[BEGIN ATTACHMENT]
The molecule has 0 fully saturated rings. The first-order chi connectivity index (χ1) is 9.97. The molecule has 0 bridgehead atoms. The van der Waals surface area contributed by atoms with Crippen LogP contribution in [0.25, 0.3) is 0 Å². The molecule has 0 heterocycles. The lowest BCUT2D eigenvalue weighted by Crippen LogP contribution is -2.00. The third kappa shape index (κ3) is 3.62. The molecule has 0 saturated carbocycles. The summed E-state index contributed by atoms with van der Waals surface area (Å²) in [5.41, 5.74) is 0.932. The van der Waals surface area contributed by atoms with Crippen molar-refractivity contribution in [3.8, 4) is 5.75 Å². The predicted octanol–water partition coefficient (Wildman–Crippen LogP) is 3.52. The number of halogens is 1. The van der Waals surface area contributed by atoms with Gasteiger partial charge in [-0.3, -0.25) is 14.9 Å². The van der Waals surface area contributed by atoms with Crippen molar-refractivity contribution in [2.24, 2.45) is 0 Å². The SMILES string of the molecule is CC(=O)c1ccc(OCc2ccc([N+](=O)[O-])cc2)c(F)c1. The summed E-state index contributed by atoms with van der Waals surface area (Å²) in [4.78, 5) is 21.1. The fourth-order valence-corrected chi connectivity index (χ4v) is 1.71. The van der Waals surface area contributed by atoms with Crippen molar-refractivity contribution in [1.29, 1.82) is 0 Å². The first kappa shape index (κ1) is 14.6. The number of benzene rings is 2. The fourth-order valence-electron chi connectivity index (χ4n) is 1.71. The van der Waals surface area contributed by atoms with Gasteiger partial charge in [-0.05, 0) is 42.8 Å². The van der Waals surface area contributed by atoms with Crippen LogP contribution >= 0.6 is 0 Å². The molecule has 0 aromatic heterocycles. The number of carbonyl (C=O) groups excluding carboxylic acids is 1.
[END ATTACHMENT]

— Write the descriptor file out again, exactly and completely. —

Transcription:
The molecule has 0 fully saturated rings. The first-order chi connectivity index (χ1) is 9.97. The molecule has 0 bridgehead atoms. The van der Waals surface area contributed by atoms with Crippen LogP contribution in [0.25, 0.3) is 0 Å². The molecule has 0 heterocycles. The lowest BCUT2D eigenvalue weighted by Crippen LogP contribution is -2.00. The third kappa shape index (κ3) is 3.62. The molecule has 0 saturated carbocycles. The summed E-state index contributed by atoms with van der Waals surface area (Å²) in [5.41, 5.74) is 0.932. The van der Waals surface area contributed by atoms with Crippen molar-refractivity contribution in [3.8, 4) is 5.75 Å². The predicted octanol–water partition coefficient (Wildman–Crippen LogP) is 3.52. The number of halogens is 1. The van der Waals surface area contributed by atoms with Gasteiger partial charge in [-0.3, -0.25) is 14.9 Å². The van der Waals surface area contributed by atoms with Crippen molar-refractivity contribution in [2.24, 2.45) is 0 Å². The SMILES string of the molecule is CC(=O)c1ccc(OCc2ccc([N+](=O)[O-])cc2)c(F)c1. The summed E-state index contributed by atoms with van der Waals surface area (Å²) in [4.78, 5) is 21.1. The fourth-order valence-corrected chi connectivity index (χ4v) is 1.71. The van der Waals surface area contributed by atoms with Crippen molar-refractivity contribution in [1.29, 1.82) is 0 Å². The first kappa shape index (κ1) is 14.6. The number of benzene rings is 2. The fourth-order valence-electron chi connectivity index (χ4n) is 1.71. The van der Waals surface area contributed by atoms with Gasteiger partial charge in [-0.05, 0) is 42.8 Å². The van der Waals surface area contributed by atoms with Crippen LogP contribution >= 0.6 is 0 Å². The molecule has 0 aromatic heterocycles. The number of carbonyl (C=O) groups excluding carboxylic acids is 1.